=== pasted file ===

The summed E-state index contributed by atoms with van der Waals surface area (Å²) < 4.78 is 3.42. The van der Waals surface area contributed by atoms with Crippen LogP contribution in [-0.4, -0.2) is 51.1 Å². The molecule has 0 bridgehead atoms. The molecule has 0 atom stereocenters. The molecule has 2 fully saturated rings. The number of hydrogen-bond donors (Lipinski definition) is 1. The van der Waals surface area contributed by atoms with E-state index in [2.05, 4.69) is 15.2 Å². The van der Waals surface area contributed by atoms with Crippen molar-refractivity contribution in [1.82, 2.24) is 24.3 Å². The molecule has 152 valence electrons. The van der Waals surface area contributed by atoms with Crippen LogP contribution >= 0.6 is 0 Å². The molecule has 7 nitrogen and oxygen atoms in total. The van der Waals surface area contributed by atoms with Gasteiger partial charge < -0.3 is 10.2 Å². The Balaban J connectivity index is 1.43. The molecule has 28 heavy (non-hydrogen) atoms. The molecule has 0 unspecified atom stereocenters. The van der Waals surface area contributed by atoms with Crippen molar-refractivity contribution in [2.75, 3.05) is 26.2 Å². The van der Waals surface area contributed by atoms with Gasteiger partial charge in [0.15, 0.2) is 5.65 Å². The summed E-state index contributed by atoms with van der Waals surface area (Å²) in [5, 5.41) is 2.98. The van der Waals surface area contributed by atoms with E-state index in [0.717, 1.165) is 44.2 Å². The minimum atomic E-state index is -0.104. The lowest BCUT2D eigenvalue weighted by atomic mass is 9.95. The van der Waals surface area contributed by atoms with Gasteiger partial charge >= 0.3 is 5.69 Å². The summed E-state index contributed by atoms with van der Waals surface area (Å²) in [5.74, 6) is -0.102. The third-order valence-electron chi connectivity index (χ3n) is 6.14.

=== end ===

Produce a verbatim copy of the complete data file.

The summed E-state index contributed by atoms with van der Waals surface area (Å²) < 4.78 is 3.42. The van der Waals surface area contributed by atoms with Crippen LogP contribution in [-0.4, -0.2) is 51.1 Å². The molecule has 0 bridgehead atoms. The molecule has 0 atom stereocenters. The molecule has 2 fully saturated rings. The number of hydrogen-bond donors (Lipinski definition) is 1. The van der Waals surface area contributed by atoms with E-state index in [2.05, 4.69) is 15.2 Å². The van der Waals surface area contributed by atoms with Crippen molar-refractivity contribution in [1.82, 2.24) is 24.3 Å². The molecule has 152 valence electrons. The van der Waals surface area contributed by atoms with Crippen LogP contribution >= 0.6 is 0 Å². The molecule has 7 nitrogen and oxygen atoms in total. The van der Waals surface area contributed by atoms with Gasteiger partial charge < -0.3 is 10.2 Å². The Balaban J connectivity index is 1.43. The molecule has 28 heavy (non-hydrogen) atoms. The molecule has 0 unspecified atom stereocenters. The van der Waals surface area contributed by atoms with Crippen molar-refractivity contribution in [2.75, 3.05) is 26.2 Å². The van der Waals surface area contributed by atoms with Gasteiger partial charge in [0.15, 0.2) is 5.65 Å². The summed E-state index contributed by atoms with van der Waals surface area (Å²) in [5, 5.41) is 2.98. The van der Waals surface area contributed by atoms with E-state index in [0.717, 1.165) is 44.2 Å². The minimum atomic E-state index is -0.104. The lowest BCUT2D eigenvalue weighted by atomic mass is 9.95. The van der Waals surface area contributed by atoms with Gasteiger partial charge >= 0.3 is 5.69 Å². The summed E-state index contributed by atoms with van der Waals surface area (Å²) in [5.74, 6) is -0.102. The third-order valence-electron chi connectivity index (χ3n) is 6.14.